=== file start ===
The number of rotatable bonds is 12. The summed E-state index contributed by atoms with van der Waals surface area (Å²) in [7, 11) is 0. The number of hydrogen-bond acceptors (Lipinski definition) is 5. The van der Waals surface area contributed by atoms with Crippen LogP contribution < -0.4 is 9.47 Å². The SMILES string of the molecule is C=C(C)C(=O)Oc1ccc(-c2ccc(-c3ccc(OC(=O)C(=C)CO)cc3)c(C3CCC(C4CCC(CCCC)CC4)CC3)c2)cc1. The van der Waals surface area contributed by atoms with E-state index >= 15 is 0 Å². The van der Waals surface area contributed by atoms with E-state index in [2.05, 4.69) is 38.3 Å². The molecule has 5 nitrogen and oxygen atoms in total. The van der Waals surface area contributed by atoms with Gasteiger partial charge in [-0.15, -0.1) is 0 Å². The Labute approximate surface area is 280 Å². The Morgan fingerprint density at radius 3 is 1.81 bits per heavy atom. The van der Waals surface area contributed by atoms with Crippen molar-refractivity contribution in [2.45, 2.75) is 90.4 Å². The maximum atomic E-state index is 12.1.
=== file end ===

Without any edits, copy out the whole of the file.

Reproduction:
The number of rotatable bonds is 12. The summed E-state index contributed by atoms with van der Waals surface area (Å²) in [7, 11) is 0. The number of hydrogen-bond acceptors (Lipinski definition) is 5. The van der Waals surface area contributed by atoms with Crippen LogP contribution < -0.4 is 9.47 Å². The SMILES string of the molecule is C=C(C)C(=O)Oc1ccc(-c2ccc(-c3ccc(OC(=O)C(=C)CO)cc3)c(C3CCC(C4CCC(CCCC)CC4)CC3)c2)cc1. The van der Waals surface area contributed by atoms with E-state index >= 15 is 0 Å². The van der Waals surface area contributed by atoms with E-state index in [2.05, 4.69) is 38.3 Å². The molecule has 5 nitrogen and oxygen atoms in total. The van der Waals surface area contributed by atoms with Gasteiger partial charge in [-0.15, -0.1) is 0 Å². The Labute approximate surface area is 280 Å². The Morgan fingerprint density at radius 3 is 1.81 bits per heavy atom. The van der Waals surface area contributed by atoms with Crippen molar-refractivity contribution in [2.45, 2.75) is 90.4 Å². The maximum atomic E-state index is 12.1.